The Attorney General of the Federation and Minister of Justice, Mohammed Adoke, SAN has responded to the petition sent two weeks ago by ten Nigerian civil society groups, acknowledging the receipt of the petition but also requesting “for a signed of the Okigbo Report attached to your letter under reference.”

The groups are the Socio-Economic Rights and Accountability Project, SERAP, Access to Justice, AJ, Civil Society Legislative Advocacy Centre, CISLAC, Nigeria Liberty Forum, NLF, Women Advocates and Documentation Centre, WARDC, Human and Environmental Development Agenda, HEDA, Committee for Defence of Human Rights, CDHR, and Partnership for Justice, PFJ, Nigeria Voters Assembly, VOTAS, and Centre for the Rule of Law, CFR.

The letter dated 16th April 2010 with reference number HAGF/PG/2010/Vol1, was signed by Tunde Busari, Special Assistant to the Attorney General of the Federation and Minister of Justice.

Responding, the groups in a letter dated 27 April 2010, said that “We welcome your quick response, which is unprecedented, and your interest in the matter. Your interest in this case demonstrates the willingness by the Acting President Goodluck Jonathan to exercise the requisite political will to translate into action his oft-repeated commitment to sanction corruption and tackle the impunity of perpetrators, which is the single most important factor for the prevalence of high level official corruption in the country.”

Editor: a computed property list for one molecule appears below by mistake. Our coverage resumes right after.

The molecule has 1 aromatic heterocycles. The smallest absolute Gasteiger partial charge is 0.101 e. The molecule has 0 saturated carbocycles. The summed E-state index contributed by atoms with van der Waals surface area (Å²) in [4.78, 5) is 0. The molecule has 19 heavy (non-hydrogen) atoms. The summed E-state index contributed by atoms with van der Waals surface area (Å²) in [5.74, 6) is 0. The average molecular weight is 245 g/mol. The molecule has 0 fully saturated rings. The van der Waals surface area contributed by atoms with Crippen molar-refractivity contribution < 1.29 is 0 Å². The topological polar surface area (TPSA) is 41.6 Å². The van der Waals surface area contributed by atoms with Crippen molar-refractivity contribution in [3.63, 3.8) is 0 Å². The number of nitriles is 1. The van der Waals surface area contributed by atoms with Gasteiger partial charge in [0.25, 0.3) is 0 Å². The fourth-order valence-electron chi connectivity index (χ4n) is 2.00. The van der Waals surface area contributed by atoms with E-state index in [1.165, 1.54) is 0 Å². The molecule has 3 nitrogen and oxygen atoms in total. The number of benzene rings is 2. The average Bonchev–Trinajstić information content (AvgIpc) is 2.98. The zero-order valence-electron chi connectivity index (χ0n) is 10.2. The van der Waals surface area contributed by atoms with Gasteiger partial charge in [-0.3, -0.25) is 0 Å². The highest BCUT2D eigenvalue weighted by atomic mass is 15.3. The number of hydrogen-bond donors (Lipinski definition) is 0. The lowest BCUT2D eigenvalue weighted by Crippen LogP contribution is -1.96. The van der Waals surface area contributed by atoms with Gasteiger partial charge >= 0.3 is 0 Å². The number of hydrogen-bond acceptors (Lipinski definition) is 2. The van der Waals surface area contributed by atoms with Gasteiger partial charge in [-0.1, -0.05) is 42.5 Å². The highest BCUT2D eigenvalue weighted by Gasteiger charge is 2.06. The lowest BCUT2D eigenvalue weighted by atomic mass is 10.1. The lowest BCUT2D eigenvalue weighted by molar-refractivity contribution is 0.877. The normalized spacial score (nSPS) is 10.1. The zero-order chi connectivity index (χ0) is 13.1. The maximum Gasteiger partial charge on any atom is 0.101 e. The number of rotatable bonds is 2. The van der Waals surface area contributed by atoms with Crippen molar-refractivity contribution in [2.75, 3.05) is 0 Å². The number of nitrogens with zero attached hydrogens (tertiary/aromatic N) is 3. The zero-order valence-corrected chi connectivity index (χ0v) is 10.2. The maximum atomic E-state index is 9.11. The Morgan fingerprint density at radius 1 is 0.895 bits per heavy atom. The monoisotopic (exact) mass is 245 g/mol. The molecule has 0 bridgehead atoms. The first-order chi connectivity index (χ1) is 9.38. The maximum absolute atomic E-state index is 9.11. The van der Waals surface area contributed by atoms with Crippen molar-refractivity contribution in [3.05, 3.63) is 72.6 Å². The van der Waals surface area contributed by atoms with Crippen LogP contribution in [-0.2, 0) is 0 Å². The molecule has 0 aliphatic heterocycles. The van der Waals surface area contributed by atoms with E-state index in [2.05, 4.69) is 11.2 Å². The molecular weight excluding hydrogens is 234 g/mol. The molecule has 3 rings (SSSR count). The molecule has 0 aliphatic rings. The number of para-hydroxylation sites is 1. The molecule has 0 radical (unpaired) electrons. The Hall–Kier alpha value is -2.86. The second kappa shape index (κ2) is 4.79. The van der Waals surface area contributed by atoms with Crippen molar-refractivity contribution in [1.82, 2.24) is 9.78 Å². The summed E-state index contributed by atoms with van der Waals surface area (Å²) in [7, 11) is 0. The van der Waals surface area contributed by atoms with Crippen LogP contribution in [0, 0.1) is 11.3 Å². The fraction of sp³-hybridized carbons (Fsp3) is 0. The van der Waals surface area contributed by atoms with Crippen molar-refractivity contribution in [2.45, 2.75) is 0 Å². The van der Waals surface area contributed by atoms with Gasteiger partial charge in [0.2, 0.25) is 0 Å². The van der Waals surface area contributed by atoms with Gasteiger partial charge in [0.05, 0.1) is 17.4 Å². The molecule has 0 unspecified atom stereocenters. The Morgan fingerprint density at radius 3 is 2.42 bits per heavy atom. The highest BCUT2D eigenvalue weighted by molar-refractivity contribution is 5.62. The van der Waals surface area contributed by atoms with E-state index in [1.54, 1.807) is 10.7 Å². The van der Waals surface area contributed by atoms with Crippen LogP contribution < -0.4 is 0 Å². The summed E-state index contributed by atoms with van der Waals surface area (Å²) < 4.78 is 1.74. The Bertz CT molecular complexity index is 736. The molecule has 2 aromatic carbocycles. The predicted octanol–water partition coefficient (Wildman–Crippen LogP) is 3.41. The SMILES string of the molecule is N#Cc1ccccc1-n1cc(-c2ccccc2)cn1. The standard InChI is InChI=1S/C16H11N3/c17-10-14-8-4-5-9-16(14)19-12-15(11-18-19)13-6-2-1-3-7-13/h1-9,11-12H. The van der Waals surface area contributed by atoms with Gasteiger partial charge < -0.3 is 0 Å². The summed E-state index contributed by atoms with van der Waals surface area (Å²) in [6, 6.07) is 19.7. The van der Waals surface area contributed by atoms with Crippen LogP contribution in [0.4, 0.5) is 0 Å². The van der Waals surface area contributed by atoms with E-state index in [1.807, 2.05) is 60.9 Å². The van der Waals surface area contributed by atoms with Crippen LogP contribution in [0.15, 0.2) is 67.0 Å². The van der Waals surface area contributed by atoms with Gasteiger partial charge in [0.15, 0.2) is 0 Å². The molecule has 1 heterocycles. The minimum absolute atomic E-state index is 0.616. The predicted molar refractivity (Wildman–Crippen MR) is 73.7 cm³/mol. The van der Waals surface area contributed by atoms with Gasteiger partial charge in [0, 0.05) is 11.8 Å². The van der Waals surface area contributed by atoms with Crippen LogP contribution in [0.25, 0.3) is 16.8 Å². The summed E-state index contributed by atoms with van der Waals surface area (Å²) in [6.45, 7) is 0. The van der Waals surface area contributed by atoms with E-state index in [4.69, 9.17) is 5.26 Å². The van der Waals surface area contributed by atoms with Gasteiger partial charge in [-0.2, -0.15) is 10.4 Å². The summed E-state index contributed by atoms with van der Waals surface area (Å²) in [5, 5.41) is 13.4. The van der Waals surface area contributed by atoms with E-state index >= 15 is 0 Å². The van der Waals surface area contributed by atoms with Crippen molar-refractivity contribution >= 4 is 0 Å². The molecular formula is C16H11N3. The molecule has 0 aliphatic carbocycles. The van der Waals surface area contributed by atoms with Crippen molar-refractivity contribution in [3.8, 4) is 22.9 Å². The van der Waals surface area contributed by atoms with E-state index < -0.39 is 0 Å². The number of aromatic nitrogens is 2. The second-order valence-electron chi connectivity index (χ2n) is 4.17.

According to the groups, “Regarding your request for a signed copy of the Okigbo report, we would like to respond as follows. First, we strongly believe that the copy we submitted to the Honourable Attorney General of the Federation and Minister of Justice is genuine and reflects the original copy of the Report, which is in the custody of the government. Given that the Okigbo report is a public document, and the huge public interest to see justice done in the matter, we urge you to use your good offices and leadership as the Chief Law Officer of the Federation to obtain the original copy of the report from the cabinet office through the Office of the Secretary to the Government of the Federation. Also, some of the members of the Okigbo panel like Obong Ufot Ekaette are in the current government, and will have original copy of the report.”

“Second, we believe that accessing or obtaining the original copy of the Okigbo report is a public function, which would be best performed through the Office of the Attorney General and Minister of Justice. Third, in criminal matters like this, the government can also be asked to submit the original copy of the Okigbo report by way of subpoena. We believe that pursuing the above suggested course of action will ensure that substance (and justice) prevails over technicality,” the groups added.